We had left the porch light on of course, because that’s what you do in winter. I was the one who closed up that night, not being willing to go to my cold bedroom, and I glanced back at the door. A foolish mistake. The light and the snow piled up knee high magnified the glass panels and the gaps beamed in at me. The wind howled. A horror from the outside world.
It was mid-December and I hadn’t been outside for weeks. Nobody had. Nobody here goes outside after the last day of October. The Essentials came once a week with food, and medicines for those who needed them, or oil every fortnight.
There was a figure at the door.
I froze, my heart thudding in my ears. It was a man, a big one, taller than my father. Not as tall as the ginger-haired Essential who sometimes came, but much broader than him.
I knew the silhouettes of all the Essentials. We don’t get much daylight here, and sometimes the snow blindness is such that you only see their figures. I have watched them arrive every Friday since I was a little girl, though I never spoke to them or knew their names.
In our brief summer I would see them, but they showed no signs of recognition, and so I pretended the same.
The latest an Essential would arrive was six o’clock and we had five more days until our next visit.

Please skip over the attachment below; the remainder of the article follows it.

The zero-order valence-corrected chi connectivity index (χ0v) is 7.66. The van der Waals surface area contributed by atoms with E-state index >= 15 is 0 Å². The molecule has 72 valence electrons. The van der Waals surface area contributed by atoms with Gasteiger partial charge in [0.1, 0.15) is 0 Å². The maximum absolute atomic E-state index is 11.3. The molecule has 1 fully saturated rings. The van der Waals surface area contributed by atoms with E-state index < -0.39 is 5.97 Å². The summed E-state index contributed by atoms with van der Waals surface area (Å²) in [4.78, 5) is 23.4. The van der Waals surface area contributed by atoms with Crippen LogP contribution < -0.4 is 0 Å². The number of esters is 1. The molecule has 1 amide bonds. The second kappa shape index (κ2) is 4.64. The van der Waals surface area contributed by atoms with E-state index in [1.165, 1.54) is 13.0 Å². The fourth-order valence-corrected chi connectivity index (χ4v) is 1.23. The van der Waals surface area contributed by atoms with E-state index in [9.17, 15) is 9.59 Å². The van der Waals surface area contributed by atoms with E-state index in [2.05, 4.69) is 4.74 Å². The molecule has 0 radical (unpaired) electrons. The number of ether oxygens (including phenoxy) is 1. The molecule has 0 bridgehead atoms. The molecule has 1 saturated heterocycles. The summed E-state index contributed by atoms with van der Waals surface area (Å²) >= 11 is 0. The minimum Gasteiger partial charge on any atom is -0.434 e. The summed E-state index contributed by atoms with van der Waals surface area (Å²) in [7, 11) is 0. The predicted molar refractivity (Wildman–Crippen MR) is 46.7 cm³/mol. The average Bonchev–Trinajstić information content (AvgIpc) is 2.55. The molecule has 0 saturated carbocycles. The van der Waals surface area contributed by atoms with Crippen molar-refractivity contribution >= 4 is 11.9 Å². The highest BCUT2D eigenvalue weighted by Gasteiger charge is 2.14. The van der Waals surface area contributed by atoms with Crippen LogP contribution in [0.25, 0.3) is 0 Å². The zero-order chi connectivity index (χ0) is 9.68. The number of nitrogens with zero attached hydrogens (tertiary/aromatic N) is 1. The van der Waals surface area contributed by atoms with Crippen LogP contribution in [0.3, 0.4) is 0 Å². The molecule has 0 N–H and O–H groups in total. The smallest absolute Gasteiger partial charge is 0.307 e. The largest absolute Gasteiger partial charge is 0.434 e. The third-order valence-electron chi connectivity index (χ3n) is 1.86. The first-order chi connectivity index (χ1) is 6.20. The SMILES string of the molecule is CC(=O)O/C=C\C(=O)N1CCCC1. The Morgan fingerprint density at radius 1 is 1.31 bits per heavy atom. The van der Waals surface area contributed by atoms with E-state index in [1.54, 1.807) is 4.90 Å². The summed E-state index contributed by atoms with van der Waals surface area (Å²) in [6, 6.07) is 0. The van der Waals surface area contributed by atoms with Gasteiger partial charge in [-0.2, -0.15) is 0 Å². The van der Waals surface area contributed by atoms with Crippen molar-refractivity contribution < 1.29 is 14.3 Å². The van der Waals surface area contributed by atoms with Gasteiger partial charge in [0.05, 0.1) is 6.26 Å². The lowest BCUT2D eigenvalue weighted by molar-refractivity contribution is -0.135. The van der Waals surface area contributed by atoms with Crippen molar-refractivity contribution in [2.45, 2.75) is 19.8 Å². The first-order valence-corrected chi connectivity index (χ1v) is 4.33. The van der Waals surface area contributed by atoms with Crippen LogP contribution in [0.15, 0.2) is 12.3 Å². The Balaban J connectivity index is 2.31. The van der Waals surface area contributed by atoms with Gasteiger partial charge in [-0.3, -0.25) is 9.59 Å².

This man wasn’t an Essential.
I hovered at the edge of the stairs, my slippered foot on the bottom step. Maybe he would go away if I went upstairs. Maybe he was expecting me to open the door.
The flame in the oil lamp flickered, throwing my shadow in monstrous shapes up the wall. What would I do with this man if I let him in? Tell my parents, of course. But would they know what to do? My father would of course, but there was his temper. My mother would panic. I curled my lip in distaste. I did not like her fearfulness.
He would go away. He would find somewhere else. He would have to.
The figure raised his hand. He had seen me.
I raced up the stairs, my blood coursing, my heart hammering. I had never been so scared. Never ever. Fear was a presence in my life, it was for us all as we knew what would happen if we went outside in Winter. Even the odd venture to the cellar to get coal thrummed with worry. But this fear?
I read books. I even read the newspapers Father left lying around from time to time. I knew what a strange man could do.
So, I raced, as carefully as I could, to avoid dropping the oil lamp.
I found myself in my room, out of breath. My exhalation rose in white mists. I gently placed the lamp on my bedside locker and slipped between the covers. Lorna Doone lay open, face down, beside it. On a normal night I would read until my eyes grew heavy and sleep beckoned. The bed was magnificently warm. Mother must have put in a hot water bottle earlier, and the thick tartan eiderdown weighted me with delightful cosiness. On a normal night I would read. It was a normal night. There was no man outside.
I picked up the book, but the wind was really starting to whistle and howl. How frightful for the man outside. What if he was a lost traveller or worse, a lost Essential?